This past weekend comic book stores around the nation celebrated the annual Free Comic Book Day and with it offered a wonderful array of new, free comics for readers, new and old, to sample and hopefully fall in love with. One of those titles was the FCBD Captain America title that aimed to give readers a sample of what to expect in writer Nick Spencer and artist Jesus Saiz Steve Rogers: Captain America #1 when it launches later this month.
This preview Captain America story is a fine palate cleanser and introduction to the upcoming story and the cast that will be involved, but as a title meant to excite potential readers it gets a bit bogged down in the technical and strategic operations of Cap’s anti-terrorism team to really deliver any lasting feelings or interest in these characters. I have a hard time imagining that this story will result in the recruitment of many new readers who aren’t already reading the title. Additionally, with the return of the generic faces of Hydra and Cap’s most common enemies (Red Skull, Crossbones, Sin, etc.), the story itself is too familiar to hook readers who’ve gone through that dance several times before.
For this site’s purposes and interests, this title features a backup story that teases the upcoming Amazing Spider-Man “Dead No More” storyline and presents the final teaser image of the event for the first time in print form. The story, written by Dan Slott and penciled by Javier Garron, does a decent job quickly getting readers up to speed with Peter’s new status quo but the story contained within is clearly aimed at readers who’ve been keeping up with the series and are excited for the “Dead No More” tale. To that point, this basic beats of this story, the fight with Rhino and the Kingpin, will be familiar to lapsed readers but the finer teases will likely go right over the heads of those who casually picked this book up from a stack of free comics.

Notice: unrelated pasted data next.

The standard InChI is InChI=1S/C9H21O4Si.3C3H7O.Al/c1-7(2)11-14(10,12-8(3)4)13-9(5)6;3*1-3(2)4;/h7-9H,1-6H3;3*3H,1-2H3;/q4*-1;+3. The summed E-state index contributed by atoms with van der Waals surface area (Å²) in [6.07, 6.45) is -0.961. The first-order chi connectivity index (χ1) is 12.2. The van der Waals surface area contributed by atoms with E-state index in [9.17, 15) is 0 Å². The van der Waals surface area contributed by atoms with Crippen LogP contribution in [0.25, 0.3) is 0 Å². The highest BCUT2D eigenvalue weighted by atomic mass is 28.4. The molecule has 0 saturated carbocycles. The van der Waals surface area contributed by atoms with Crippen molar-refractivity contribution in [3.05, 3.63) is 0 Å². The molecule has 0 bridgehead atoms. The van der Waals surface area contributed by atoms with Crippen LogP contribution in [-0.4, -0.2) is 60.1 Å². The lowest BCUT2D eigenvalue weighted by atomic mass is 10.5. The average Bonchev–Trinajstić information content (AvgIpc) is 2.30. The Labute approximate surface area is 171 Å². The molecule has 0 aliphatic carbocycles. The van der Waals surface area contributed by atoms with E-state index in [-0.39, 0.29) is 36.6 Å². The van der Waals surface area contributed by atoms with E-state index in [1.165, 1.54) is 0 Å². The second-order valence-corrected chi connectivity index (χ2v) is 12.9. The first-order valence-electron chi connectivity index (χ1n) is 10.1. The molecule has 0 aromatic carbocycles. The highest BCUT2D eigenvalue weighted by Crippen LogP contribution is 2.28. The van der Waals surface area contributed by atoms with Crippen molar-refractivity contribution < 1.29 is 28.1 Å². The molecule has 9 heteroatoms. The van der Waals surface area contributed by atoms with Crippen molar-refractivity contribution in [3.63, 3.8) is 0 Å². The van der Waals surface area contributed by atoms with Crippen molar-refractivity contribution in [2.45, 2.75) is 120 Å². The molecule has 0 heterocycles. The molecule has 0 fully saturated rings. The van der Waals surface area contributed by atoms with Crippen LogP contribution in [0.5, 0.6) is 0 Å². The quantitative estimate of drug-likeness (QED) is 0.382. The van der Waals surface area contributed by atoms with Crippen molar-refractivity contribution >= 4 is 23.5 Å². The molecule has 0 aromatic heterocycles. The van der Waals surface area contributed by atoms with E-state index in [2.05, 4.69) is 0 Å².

Spider-Man gets a visually exciting introduction, similar to the last issue of the comic, with him doing his typical motions of suiting up while climbing a building, this time utilizing whatever sophisticated tech it is that allows him to do so. Garron’s depiction of San Francisco is detailed and stunning, capturing the dizzying heights of Spider-Man swinging through the coastal city.
A chilling and brutal fight between the Rhino and Kingpin calls Spidey into action, the motivations behind which suggest that not only does the Man in Red command a strong emotional control over his minions but also that he’s looking to extend his reach far behind that of Spider-Man, despite seeming to focus primarily on his extended supporting cast. Speaking of our crimson friend, readers are treated to his first big reveal here (still not his face) and that of his Egyptian lair and Gwen Stacy partner in crime. The design of the hideout and the manner in which he and Gwen speak is chilling and suggests a villainous romance that I reluctantly am interested to see play out. That jackals surround the throne he sits on only makes me more certain of my theory of whom the man behind the mask is.